With Cardona as education secretary, here are 6 principles for improving schools

Opinion: With Cardona as education secretary, here are 6 principles for improving schools

Education Secretary nominee Miguel Cardona testifies before the Senate Health, Education, Labor and Pensions committee during his confirmation hearing on Capitol Hill in Washington, Wednesday, Feb. 3, 2021.
Education Secretary nominee Miguel Cardona testifies before the Senate Health, Education, Labor and Pensions committee during his confirmation hearing on Capitol Hill in Washington, Wednesday, Feb. 3, 2021.

Susan Walsh / Associated Press

The election of Joseph R. Biden and Kamala Harris, and the anticipated ascension of longtime Milford resident Dr. Miguel Cardona to U.S. secretary of education, is good news for students, families and educators. We believe these three leaders will bring wiser, research-based approaches to improving public schools. We join with educators and community leaders from Alaska to Maine to offer six key suggestions.

1. Let’s redesign schools so all youngsters learn how they’re smart, rather than how smart they are on standardized tests. Every child is born with the capacity to go to college, but every child need not open that door. Talented carpenters, plumbers, welders, poets and musicians can follow different paths to lucrative and rewarding careers. Their technical skills and ability to grasp complicated subject matter, for example, make them exceptional, yet school standardized tests may not capture these gifts. These fields and the students who enter them deserve our respect and recognition of their talents.

2. Let’s learn from the most effective public schools and educators, whether district or charter. Let’s end the useless argument about which is better, district or charter. There are enormous differences among these schools, and the debate is like arguing whether leased or rented cars get better gas mileage. We urge the use of multiple measures to identify outstanding schools, including but not limited to the measures found in the federal “Blue Ribbon Schools” program.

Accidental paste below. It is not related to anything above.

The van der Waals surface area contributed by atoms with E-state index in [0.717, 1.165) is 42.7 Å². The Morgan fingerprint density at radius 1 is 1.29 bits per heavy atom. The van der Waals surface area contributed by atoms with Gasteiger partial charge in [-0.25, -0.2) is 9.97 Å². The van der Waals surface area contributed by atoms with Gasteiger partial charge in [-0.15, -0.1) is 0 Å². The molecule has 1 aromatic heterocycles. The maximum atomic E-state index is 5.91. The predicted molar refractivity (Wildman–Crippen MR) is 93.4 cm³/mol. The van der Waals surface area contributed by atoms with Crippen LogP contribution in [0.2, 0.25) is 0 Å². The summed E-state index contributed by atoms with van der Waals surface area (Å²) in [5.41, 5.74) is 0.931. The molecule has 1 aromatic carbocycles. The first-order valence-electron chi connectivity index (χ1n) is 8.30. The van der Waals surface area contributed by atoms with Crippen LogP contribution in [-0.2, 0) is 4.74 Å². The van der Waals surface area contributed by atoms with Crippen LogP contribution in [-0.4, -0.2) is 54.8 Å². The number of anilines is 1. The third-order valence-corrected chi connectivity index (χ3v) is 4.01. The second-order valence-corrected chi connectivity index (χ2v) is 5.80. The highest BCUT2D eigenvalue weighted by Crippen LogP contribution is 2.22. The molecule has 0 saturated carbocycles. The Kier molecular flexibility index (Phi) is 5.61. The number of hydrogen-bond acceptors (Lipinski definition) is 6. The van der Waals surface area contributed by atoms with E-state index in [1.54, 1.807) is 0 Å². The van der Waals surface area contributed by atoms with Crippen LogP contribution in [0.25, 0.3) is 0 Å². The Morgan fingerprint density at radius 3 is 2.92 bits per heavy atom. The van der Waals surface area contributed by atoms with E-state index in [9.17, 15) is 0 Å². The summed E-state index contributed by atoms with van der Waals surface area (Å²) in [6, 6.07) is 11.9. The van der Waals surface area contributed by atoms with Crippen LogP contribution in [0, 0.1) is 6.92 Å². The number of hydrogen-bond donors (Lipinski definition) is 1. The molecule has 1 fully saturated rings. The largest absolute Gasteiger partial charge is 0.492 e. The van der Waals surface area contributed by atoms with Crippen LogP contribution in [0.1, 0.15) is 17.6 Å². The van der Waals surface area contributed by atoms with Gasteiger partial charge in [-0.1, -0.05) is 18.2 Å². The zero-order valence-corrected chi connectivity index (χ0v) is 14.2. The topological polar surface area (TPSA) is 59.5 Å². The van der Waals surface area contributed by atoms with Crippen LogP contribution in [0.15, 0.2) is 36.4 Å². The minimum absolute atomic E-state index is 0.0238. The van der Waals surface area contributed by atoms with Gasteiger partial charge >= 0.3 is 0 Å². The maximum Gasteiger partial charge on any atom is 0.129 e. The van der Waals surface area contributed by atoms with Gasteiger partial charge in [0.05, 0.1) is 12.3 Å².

3. Let’s expand the use of the most effective socio-emotional education interventions to provide students the support they will need when returning to in-person learning. Embrace the students with love, support and empathy, and help them see themselves and the cultural strengths of their families in the lessons we construct. We hope federal, state, local, foundation and university-based officials will help spread the word about these effective strategies, and realign schools to empower students as co-leaders in their education.

4. Let’s recognize and use the creativity, skill, talents and energy of young people. Let’s provide opportunities — for students to not only study, but also help solve problems, as part of course work. For example, students have:

 built homes and fixed up apartments for homeless people as part of their schooling;

 tutored younger students in reading and/or math — something research proves is great for tutor and tutee alike, and studied hunger through history as part of English and social studies and then worked to reduce hunger in their own communities.